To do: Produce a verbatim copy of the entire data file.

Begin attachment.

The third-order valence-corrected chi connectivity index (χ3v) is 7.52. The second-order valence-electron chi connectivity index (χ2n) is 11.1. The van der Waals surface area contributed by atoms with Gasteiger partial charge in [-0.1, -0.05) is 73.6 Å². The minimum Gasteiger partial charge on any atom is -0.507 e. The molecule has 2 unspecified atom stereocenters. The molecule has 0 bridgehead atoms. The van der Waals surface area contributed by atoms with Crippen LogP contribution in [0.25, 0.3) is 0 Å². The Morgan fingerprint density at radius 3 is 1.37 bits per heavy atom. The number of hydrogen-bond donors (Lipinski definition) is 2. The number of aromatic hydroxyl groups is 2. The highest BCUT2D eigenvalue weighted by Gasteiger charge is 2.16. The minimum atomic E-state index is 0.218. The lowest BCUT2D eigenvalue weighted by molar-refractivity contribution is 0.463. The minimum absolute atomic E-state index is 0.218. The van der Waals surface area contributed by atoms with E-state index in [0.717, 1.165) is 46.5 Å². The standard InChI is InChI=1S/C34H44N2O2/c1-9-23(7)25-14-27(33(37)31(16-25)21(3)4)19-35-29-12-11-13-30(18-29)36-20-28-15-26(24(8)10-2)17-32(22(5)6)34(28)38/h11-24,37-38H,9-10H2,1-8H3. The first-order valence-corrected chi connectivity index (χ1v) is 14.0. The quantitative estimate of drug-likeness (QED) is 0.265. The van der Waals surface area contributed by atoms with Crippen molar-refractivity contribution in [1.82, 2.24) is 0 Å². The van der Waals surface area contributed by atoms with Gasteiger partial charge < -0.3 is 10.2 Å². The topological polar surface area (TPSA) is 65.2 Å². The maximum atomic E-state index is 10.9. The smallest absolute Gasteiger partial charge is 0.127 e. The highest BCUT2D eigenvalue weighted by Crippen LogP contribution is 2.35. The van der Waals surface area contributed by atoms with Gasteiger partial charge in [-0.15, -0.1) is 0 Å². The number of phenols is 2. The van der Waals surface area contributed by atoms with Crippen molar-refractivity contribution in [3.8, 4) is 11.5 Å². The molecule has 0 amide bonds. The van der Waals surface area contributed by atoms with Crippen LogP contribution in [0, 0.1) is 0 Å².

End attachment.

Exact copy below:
The third-order valence-corrected chi connectivity index (χ3v) is 7.52. The second-order valence-electron chi connectivity index (χ2n) is 11.1. The van der Waals surface area contributed by atoms with Gasteiger partial charge in [-0.1, -0.05) is 73.6 Å². The minimum Gasteiger partial charge on any atom is -0.507 e. The molecule has 2 unspecified atom stereocenters. The molecule has 0 bridgehead atoms. The van der Waals surface area contributed by atoms with Crippen LogP contribution in [0.25, 0.3) is 0 Å². The Morgan fingerprint density at radius 3 is 1.37 bits per heavy atom. The number of hydrogen-bond donors (Lipinski definition) is 2. The number of aromatic hydroxyl groups is 2. The highest BCUT2D eigenvalue weighted by Gasteiger charge is 2.16. The minimum atomic E-state index is 0.218. The lowest BCUT2D eigenvalue weighted by molar-refractivity contribution is 0.463. The minimum absolute atomic E-state index is 0.218. The van der Waals surface area contributed by atoms with E-state index in [0.717, 1.165) is 46.5 Å². The standard InChI is InChI=1S/C34H44N2O2/c1-9-23(7)25-14-27(33(37)31(16-25)21(3)4)19-35-29-12-11-13-30(18-29)36-20-28-15-26(24(8)10-2)17-32(22(5)6)34(28)38/h11-24,37-38H,9-10H2,1-8H3. The first-order valence-corrected chi connectivity index (χ1v) is 14.0. The quantitative estimate of drug-likeness (QED) is 0.265. The van der Waals surface area contributed by atoms with Crippen molar-refractivity contribution in [1.82, 2.24) is 0 Å². The van der Waals surface area contributed by atoms with Gasteiger partial charge < -0.3 is 10.2 Å². The topological polar surface area (TPSA) is 65.2 Å². The maximum atomic E-state index is 10.9. The smallest absolute Gasteiger partial charge is 0.127 e. The highest BCUT2D eigenvalue weighted by Crippen LogP contribution is 2.35. The van der Waals surface area contributed by atoms with Gasteiger partial charge in [-0.15, -0.1) is 0 Å². The number of phenols is 2. The van der Waals surface area contributed by atoms with Crippen molar-refractivity contribution in [3.8, 4) is 11.5 Å². The molecule has 0 amide bonds. The van der Waals surface area contributed by atoms with Crippen LogP contribution in [0, 0.1) is 0 Å².